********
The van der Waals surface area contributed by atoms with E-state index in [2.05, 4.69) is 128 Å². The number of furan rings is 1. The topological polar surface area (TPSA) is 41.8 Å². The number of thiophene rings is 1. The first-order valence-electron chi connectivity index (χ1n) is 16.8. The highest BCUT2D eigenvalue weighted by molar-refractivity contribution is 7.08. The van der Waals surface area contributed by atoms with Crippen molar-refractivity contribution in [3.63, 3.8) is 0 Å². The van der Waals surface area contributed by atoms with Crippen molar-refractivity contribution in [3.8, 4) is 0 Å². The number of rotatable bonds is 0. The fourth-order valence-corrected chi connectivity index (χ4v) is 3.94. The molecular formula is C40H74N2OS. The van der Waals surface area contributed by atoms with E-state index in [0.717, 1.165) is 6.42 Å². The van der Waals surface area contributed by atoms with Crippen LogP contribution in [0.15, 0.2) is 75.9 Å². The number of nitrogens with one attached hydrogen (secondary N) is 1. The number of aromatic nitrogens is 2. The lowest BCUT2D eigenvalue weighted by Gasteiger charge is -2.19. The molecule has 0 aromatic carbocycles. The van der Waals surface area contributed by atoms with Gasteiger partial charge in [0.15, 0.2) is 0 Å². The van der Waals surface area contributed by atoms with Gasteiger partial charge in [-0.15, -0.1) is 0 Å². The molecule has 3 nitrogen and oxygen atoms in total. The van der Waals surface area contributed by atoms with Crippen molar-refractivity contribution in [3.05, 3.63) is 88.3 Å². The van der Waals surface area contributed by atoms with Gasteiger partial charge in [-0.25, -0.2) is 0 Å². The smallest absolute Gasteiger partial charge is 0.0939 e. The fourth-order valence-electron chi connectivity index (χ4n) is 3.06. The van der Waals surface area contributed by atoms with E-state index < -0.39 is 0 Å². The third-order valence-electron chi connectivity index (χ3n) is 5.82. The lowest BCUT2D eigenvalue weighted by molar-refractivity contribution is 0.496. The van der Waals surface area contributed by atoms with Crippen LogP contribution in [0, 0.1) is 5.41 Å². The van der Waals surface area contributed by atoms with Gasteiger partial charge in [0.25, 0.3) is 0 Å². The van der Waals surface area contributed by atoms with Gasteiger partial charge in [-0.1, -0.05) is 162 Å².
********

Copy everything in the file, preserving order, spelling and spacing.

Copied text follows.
The van der Waals surface area contributed by atoms with E-state index in [2.05, 4.69) is 128 Å². The number of furan rings is 1. The topological polar surface area (TPSA) is 41.8 Å². The number of thiophene rings is 1. The first-order valence-electron chi connectivity index (χ1n) is 16.8. The highest BCUT2D eigenvalue weighted by molar-refractivity contribution is 7.08. The van der Waals surface area contributed by atoms with Crippen molar-refractivity contribution in [3.63, 3.8) is 0 Å². The van der Waals surface area contributed by atoms with Crippen molar-refractivity contribution in [3.8, 4) is 0 Å². The number of rotatable bonds is 0. The fourth-order valence-corrected chi connectivity index (χ4v) is 3.94. The molecular formula is C40H74N2OS. The van der Waals surface area contributed by atoms with E-state index in [0.717, 1.165) is 6.42 Å². The van der Waals surface area contributed by atoms with Crippen LogP contribution in [0.15, 0.2) is 75.9 Å². The number of nitrogens with one attached hydrogen (secondary N) is 1. The number of aromatic nitrogens is 2. The lowest BCUT2D eigenvalue weighted by Gasteiger charge is -2.19. The molecule has 0 aromatic carbocycles. The van der Waals surface area contributed by atoms with Gasteiger partial charge in [0.15, 0.2) is 0 Å². The van der Waals surface area contributed by atoms with Gasteiger partial charge in [-0.15, -0.1) is 0 Å². The molecule has 3 nitrogen and oxygen atoms in total. The van der Waals surface area contributed by atoms with Crippen molar-refractivity contribution in [3.05, 3.63) is 88.3 Å². The van der Waals surface area contributed by atoms with Gasteiger partial charge in [-0.25, -0.2) is 0 Å². The smallest absolute Gasteiger partial charge is 0.0939 e. The fourth-order valence-electron chi connectivity index (χ4n) is 3.06. The van der Waals surface area contributed by atoms with E-state index < -0.39 is 0 Å². The third-order valence-electron chi connectivity index (χ3n) is 5.82. The lowest BCUT2D eigenvalue weighted by molar-refractivity contribution is 0.496. The van der Waals surface area contributed by atoms with Crippen LogP contribution in [0, 0.1) is 5.41 Å². The van der Waals surface area contributed by atoms with Gasteiger partial charge in [0.25, 0.3) is 0 Å². The van der Waals surface area contributed by atoms with Gasteiger partial charge in [-0.1, -0.05) is 162 Å².